There are also battle royals, which I didnít much like because the enemies usually gang up on you and donít really attack each other. Granted, it could be said that theyíre all teaming up to take out the toughest opponent, but it could also be said that itís dirty and cheap. I would have rather had lots of separate battles going on and be pitted up against a really strong enemy at the end instead of having to fight swarms of gnats. Couple this with an obnoxious targeting system that enjoys targeting enemies who arenít hitting you over the ones that are destroying you, and youíll be wanting to toss your controller into the floor (I did, and it broke. My bad.).
During combat, you have no ability to control your character after youíve started a move (canít duck or dodge once your attack sequence has started), so youíll often get pummeled with cheap shots. There will be times youíll strike an opponent across the face with a blade and he wonít even flinch nor have his attack sequence disrupted. This can be an incredible annoyance during battles where youíre going against quite a few enemies at once, especially when your backs to the wall.
Bosses will frequently use cheap tactics (like, you canít block their strongest attacks but they can block all of your attacks unless youíre incredibly fast) and also have multiple health bars. Instead of making fun, inventive battles, most of them rely on you exploiting the one weakness the boss has over and over again until they die. Of course, since they have so much more health than you theyíll kick your ass several times until you finally get lucky enough to kill them, which made me incredibly pissed off to the point where I wanted to snap the disc in half, especially later in the game.
Shadow of Rome uses the Onimusha 3 graphics engine, so if you do decide to pick up this game, be prepared for some nice graphics. All the characters in the game are designed very nicely with detailed clothing and facial features. The environments you fight in feature some solid textures, and there are some awesome flame effects incorporated in the game. It isnít all great though. While the cutscenes are very fluid and well animated, sometimes your character will have a different weapon than the one you selected or will be wearing different clothes than you had on. Also, when large crowds of Romans have gathered together, most of the Romans look incredibly flat and bland. As previously mentioned, most of the voice-overs suck, but the orchestrated score for the game is very pleasant to listen to repeatedly.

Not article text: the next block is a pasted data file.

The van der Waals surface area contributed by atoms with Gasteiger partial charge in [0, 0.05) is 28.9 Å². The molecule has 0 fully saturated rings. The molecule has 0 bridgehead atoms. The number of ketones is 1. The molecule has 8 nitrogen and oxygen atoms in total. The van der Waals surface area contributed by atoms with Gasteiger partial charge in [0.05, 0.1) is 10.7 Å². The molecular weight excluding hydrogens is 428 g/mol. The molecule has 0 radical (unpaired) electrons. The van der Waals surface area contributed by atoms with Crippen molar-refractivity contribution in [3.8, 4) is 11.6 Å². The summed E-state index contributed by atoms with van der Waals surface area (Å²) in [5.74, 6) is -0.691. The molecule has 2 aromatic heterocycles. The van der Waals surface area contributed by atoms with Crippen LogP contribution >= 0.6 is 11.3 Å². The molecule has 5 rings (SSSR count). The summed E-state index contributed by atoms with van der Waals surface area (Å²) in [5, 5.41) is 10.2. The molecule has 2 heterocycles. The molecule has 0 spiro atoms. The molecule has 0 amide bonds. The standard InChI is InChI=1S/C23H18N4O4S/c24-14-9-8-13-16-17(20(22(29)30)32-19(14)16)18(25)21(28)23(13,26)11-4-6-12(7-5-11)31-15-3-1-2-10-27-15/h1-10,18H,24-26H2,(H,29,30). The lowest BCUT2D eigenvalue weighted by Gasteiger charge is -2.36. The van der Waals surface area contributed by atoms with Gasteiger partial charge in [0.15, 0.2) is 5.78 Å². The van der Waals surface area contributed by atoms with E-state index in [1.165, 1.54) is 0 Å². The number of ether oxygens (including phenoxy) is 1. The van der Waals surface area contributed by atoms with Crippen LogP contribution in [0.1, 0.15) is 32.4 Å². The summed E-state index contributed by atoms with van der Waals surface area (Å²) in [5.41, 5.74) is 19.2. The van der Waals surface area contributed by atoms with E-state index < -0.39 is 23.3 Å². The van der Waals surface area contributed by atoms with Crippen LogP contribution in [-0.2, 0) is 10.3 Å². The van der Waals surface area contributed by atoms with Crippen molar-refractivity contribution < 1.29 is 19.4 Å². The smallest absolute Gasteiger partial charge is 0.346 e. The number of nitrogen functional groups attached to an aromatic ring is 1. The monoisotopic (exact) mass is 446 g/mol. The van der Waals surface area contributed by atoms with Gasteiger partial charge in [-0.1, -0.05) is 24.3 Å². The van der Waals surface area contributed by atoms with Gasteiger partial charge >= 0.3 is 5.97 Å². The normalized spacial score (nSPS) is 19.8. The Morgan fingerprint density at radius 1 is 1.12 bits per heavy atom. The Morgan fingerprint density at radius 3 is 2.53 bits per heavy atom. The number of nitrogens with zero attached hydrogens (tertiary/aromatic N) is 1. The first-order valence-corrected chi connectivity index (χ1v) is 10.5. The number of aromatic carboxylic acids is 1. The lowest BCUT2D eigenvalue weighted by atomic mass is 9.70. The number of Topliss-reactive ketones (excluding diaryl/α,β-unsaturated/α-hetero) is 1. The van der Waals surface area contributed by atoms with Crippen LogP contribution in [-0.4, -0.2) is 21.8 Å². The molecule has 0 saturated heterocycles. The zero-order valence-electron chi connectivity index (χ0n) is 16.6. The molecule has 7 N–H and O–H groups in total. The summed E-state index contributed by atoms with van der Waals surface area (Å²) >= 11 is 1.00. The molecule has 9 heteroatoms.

The two styles of gameplay found in Shadow of Rome are integrated surprisingly well. Just when youíre probably growing weary of the action sequences, the game will leave the arena and youíll have to mess around as Octavianus for a while, and when you get bored with that, itís back to combat. You donít really have a choice in the matter as the game is incredibly linear, but it works well either way. Ultimately though, both of them have their faults, which leads you to wonder what would have happened if Capcom had focused instead on just one of them. Instead, weíre just left with one more game that relies on frustrating elements to make a short game seem longer, and one more game that settles at just average.
Five out of ten